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However, the last couple of years have seen much-needed and significant progress on finally creating a healthcare environment in Ireland where, as the HSE puts it, integrated information and technology support the delivery of innovative, safe and high-quality patient care across all patient pathways and care settings.
Many of the aforementioned ICT structures are now in the pilot stage and are due to be fully rolled-out this year.
For example, a public consultation process on a range of matters regarding the EHR is ongoing until the end of this month. HSE Chief Information Officer Mr Richard Corbridge recently confirmed that eReferrals are now available in 20 hospitals and are on schedule to be in operation in all HSE hospitals by March, with a 2016 target of one million eReferrals. He also confirmed that a public consultation is scheduled to commence this month as part of the IHI privacy impact assessment process.
Progress is also being made on the introduction of an integrated, nationwide hospital laboratory information system over the next four years. The MedLIS Project will ensure 24-hour access to complete and up-to-date accurate laboratory data across all public hospital sites.
Meanwhile, the HSE has also finally made progress on updating its ancient computer hardware. Last month, the Medical Independent (MI) revealed that over 47,000 new desktop computers have been rolled-out across the HSE in the past two years, in the largest upgrade programme of its kind in Europe. After years of failure to fund ICT, the HSE had been left with “a huge estate of solutions that were no longer supported by the vendor” and the need for new computer hardware was “of great concern”, so this investment is very welcome.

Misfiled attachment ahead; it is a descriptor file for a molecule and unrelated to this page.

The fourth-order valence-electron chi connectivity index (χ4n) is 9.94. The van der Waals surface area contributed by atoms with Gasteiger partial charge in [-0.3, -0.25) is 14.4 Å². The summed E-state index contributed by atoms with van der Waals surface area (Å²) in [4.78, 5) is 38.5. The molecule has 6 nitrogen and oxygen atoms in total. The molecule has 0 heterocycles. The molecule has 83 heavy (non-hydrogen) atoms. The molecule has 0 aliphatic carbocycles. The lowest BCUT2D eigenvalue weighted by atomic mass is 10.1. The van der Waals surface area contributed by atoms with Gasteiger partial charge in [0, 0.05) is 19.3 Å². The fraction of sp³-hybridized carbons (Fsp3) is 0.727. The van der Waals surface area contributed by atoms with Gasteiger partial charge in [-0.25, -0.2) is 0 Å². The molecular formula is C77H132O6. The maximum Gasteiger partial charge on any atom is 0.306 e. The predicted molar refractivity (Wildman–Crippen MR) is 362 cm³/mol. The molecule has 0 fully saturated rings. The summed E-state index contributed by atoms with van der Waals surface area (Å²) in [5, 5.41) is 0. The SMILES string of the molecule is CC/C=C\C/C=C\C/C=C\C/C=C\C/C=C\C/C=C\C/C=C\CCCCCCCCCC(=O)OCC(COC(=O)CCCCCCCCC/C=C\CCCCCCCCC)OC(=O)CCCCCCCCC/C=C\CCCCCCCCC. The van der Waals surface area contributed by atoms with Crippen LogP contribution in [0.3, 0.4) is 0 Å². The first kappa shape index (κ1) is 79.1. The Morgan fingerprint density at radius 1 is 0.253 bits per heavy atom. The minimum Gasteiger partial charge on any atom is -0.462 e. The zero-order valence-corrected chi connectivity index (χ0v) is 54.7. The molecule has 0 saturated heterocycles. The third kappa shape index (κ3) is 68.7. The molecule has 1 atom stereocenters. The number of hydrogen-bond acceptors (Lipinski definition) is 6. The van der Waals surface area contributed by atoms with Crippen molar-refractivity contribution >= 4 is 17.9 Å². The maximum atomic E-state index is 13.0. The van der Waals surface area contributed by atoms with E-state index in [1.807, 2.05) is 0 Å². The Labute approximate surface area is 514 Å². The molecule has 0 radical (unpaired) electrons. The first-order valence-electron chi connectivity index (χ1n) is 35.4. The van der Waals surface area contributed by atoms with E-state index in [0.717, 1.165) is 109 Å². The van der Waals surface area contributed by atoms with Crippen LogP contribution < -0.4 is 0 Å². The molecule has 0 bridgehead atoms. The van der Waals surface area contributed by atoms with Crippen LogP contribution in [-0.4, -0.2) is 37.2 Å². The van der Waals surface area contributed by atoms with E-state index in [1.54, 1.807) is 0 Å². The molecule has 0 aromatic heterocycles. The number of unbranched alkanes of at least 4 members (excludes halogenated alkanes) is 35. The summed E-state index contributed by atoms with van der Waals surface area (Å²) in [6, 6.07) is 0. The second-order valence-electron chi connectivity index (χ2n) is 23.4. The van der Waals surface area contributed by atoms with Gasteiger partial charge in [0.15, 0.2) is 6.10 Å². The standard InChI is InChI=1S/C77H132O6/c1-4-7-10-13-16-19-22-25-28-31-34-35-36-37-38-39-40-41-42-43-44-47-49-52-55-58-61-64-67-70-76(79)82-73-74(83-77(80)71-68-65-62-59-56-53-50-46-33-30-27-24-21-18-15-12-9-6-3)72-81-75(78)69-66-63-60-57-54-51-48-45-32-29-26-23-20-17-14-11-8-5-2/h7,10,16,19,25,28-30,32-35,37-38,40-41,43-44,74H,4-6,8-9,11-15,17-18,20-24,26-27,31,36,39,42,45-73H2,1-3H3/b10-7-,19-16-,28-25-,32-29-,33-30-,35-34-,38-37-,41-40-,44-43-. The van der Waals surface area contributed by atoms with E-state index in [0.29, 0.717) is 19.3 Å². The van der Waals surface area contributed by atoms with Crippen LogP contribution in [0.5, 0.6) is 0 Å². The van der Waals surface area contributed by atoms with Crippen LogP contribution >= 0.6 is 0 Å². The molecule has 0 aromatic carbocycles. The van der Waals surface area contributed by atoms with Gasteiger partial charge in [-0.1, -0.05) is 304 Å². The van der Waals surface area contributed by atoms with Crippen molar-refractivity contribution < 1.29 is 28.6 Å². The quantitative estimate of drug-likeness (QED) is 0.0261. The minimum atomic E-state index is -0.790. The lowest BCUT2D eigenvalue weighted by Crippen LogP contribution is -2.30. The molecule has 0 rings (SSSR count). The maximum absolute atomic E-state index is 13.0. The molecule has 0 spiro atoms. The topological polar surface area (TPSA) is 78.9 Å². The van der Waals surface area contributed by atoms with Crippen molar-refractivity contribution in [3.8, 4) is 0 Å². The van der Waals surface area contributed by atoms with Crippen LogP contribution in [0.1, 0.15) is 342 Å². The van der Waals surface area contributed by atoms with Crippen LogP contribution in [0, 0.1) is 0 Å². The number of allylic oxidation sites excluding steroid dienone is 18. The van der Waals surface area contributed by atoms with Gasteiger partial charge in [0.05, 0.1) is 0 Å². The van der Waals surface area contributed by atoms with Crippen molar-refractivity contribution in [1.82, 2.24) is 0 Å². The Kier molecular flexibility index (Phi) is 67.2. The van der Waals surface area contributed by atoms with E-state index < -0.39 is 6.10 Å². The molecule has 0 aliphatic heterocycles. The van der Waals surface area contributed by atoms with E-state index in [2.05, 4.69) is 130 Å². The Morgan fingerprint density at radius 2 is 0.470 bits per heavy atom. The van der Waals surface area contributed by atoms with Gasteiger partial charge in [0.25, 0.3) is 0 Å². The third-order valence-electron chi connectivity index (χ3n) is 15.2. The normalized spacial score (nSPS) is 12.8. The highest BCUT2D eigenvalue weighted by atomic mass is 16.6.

There are still, however, 10,000 healthcare providers working in primary care and community health who have absolutely no technology to support the delivery of care to patients. Clinicians in these areas often resort to using their own technology, phones, laptops and tablet PCs to ensure that the care pathway they are delivering can be supported by IT, the HSE has acknowledged.
It aims this year to deliver and support around 10,000 mobile solutions, mostly laptops and tablet PCs, as well as “considering an estate of over 7,000 applications that now need
to be upgraded”. This is again very welcome, though of course long overdue.
There have been some delays to the HSE’s ambitious ICT plans — the primary care IT strategy was due to be launched for consultation last summer, but is now not expected until the end of this quarter, while the introduction of real-time hospital waiting list data has also seen some delays. However, credit where credit is due.
But it is not just the HSE that is trying to drag Irish healthcare services into the 21st Century. In this issue, MI also reveals the NAGP’s plans to launch its own comprehensive GP telemedicine service, which will allow GPs to have video consultations with their own patients.
Meanwhile, the private hospital sector continues to offer the latest cutting-edge technology to patients, such as robotic-assisted surgery, and the latest in diagnostics.
All in all, many positive healthcare ICT developments are happening in Ireland.
So will 2016 be remembered as the year our fragmented and complex health services finally transformed into a truly modern, connected health system? Let’s hope so.